As today’s launch of the Yes campaign rolled out, I began tweeting as follows:

“I believe that it is fundamentally better if decisions about Auchtermuchty’s future are taken by the people of Auchtermuchty #yesauchtermuchty”

This is part of my Campaign for Real Local Government and a call for a radical shake up in the way we do democracy – from the bottom-up rather than the top-down. It would involve re-instating the 196 Town Councils that were abolished in 1975 and re-establishing the parish councils that were abolished in 1929 (and perhaps re-naming them communes or municipalities).

Folk like Lesley Riddoch have been making these arguments for a long time. More recently, the Jimmy Reid Foundation published an excellent report called the Silent Crisis which I heartily recommend you read if you want to see what the key arguments look like.

The towns contained in the tweets are those listed in the First Schedule of the Local Government (Scotland) Act 1947 (5.6Mb pdf) OR see in Annex I of Common Good A Quick Guide. These towns governed themselves until midnight on 14 May 1975 when their Town Councils were abolished by the Local Government (Scotland) Act 1973. Popular resistance to their abolition led to the inadequate sop of powerless community councils. Some towns also transferred their common lands into trusts to prevent it being transferred to the new District Councils.

Unfortunately, my tweets were not universally appreciated. Roseanna Cunningham MSP tweeted “he’s being awfully tedious & impressing no-one.”

I didn’t realise that the topic raised such passionate emotions.

01. May 2012 · Comments Off on Dividing the commons in 2012 · Categories: Democracy, Environment, Land Reform, Land Registration, Land Rights, Legal affairs, Politics, Poor had no Lawyers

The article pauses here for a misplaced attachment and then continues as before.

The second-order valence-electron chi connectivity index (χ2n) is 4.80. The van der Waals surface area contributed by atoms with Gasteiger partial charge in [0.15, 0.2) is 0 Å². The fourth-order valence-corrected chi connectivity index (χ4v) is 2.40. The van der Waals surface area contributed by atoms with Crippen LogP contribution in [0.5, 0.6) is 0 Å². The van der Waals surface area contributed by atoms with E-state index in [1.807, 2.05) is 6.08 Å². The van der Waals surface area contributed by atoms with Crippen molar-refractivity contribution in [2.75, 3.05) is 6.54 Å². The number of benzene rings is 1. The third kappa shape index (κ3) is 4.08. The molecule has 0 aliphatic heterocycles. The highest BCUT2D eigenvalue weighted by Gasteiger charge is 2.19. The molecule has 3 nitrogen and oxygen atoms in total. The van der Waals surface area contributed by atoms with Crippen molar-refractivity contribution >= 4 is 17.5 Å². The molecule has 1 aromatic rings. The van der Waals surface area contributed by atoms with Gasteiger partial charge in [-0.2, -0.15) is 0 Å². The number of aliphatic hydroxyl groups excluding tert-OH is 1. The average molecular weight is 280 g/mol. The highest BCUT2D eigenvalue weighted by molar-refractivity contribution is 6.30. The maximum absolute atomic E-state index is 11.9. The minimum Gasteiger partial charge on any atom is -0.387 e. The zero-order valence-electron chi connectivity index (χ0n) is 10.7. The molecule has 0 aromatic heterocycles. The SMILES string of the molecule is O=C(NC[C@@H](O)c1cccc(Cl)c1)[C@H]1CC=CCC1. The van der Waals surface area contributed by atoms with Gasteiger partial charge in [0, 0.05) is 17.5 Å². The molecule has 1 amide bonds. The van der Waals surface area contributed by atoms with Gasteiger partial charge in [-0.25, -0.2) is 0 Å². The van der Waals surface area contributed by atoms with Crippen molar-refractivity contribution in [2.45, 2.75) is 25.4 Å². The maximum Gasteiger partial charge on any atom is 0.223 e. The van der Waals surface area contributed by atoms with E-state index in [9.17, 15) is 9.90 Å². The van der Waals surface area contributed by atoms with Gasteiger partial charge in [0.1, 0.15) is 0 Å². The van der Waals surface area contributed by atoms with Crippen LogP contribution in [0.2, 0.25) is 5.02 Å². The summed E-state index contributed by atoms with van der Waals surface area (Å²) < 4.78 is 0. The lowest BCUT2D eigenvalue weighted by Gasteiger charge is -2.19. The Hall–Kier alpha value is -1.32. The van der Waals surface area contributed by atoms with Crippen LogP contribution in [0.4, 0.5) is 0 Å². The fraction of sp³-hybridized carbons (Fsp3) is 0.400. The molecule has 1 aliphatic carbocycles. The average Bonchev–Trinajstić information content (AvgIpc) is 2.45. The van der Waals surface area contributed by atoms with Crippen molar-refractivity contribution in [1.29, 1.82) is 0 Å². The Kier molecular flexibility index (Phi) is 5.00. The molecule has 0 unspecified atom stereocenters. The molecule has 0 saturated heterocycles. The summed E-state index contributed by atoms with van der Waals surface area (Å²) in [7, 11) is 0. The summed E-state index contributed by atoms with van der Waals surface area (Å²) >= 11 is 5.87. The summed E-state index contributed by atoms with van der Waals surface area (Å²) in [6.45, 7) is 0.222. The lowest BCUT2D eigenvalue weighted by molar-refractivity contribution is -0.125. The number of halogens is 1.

A number of people in the SNP have been trying to persuade me that the Scottish Government is serious about getting land reform back on track. I am prepared to accept this once I see the evidence. Meanwhile events suggest that I may have to wait some time. Take the following, for example.

The Land Registration Bill is currently making its way through Parliament. It’s the first time a democratically elected Parliament in Scotland has ever had the opportunity to debate important questions around how rights in land are recorded and secured. I provided written and oral evidence in an attempt to broaden out what was a narrow and rather legalistic piece of legislation in order to incorporate some important reforms. See previous posts on topic.

The Economy, Energy and Tourism Committee has been scrutinising the Bill and published its Stage 1 Report on 6 March 2012. This was followed by a debate in Parliament on 14 March. Last week, the Scottish Government responded to the Committee’s report and one item in particular caught my eye.

It concerns the Committee’s suggestion that the opportunity might be taken in the Bill to repeal the Division of the Commonties Act of 1695. (1) This Act was passed by the nobility as a means of dividing and appropriating Scotland’s parish commons for themselves. The introduction of feudal tenure led to the legal view that what were originally genuine commons were now the undivided common property of the landowners in the parish and the 1695 Act allowed them to be divided. The Act was simple and straightforward and was extensively used such that today only very few commonties remain undivided.